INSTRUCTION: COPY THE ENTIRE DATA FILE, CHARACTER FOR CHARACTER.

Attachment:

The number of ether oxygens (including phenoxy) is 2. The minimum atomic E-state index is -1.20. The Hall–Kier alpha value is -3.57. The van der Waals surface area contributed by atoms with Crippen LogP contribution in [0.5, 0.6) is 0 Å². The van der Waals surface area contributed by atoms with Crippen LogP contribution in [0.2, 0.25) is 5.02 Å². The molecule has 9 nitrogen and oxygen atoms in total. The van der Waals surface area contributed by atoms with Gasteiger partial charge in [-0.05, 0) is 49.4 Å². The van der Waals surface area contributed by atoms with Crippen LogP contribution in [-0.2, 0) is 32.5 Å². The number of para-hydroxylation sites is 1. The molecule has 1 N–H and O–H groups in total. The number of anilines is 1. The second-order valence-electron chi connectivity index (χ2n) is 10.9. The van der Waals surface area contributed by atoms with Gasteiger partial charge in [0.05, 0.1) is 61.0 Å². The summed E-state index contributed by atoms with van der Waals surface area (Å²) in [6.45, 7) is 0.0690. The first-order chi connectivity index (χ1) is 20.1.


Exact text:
The number of ether oxygens (including phenoxy) is 2. The minimum atomic E-state index is -1.20. The Hall–Kier alpha value is -3.57. The van der Waals surface area contributed by atoms with Crippen LogP contribution in [0.5, 0.6) is 0 Å². The van der Waals surface area contributed by atoms with Crippen LogP contribution in [0.2, 0.25) is 5.02 Å². The molecule has 9 nitrogen and oxygen atoms in total. The van der Waals surface area contributed by atoms with Gasteiger partial charge in [-0.05, 0) is 49.4 Å². The van der Waals surface area contributed by atoms with Crippen LogP contribution in [-0.2, 0) is 32.5 Å². The number of para-hydroxylation sites is 1. The molecule has 1 N–H and O–H groups in total. The number of anilines is 1. The second-order valence-electron chi connectivity index (χ2n) is 10.9. The van der Waals surface area contributed by atoms with Gasteiger partial charge in [0.05, 0.1) is 61.0 Å². The summed E-state index contributed by atoms with van der Waals surface area (Å²) in [6.45, 7) is 0.0690. The first-order chi connectivity index (χ1) is 20.1.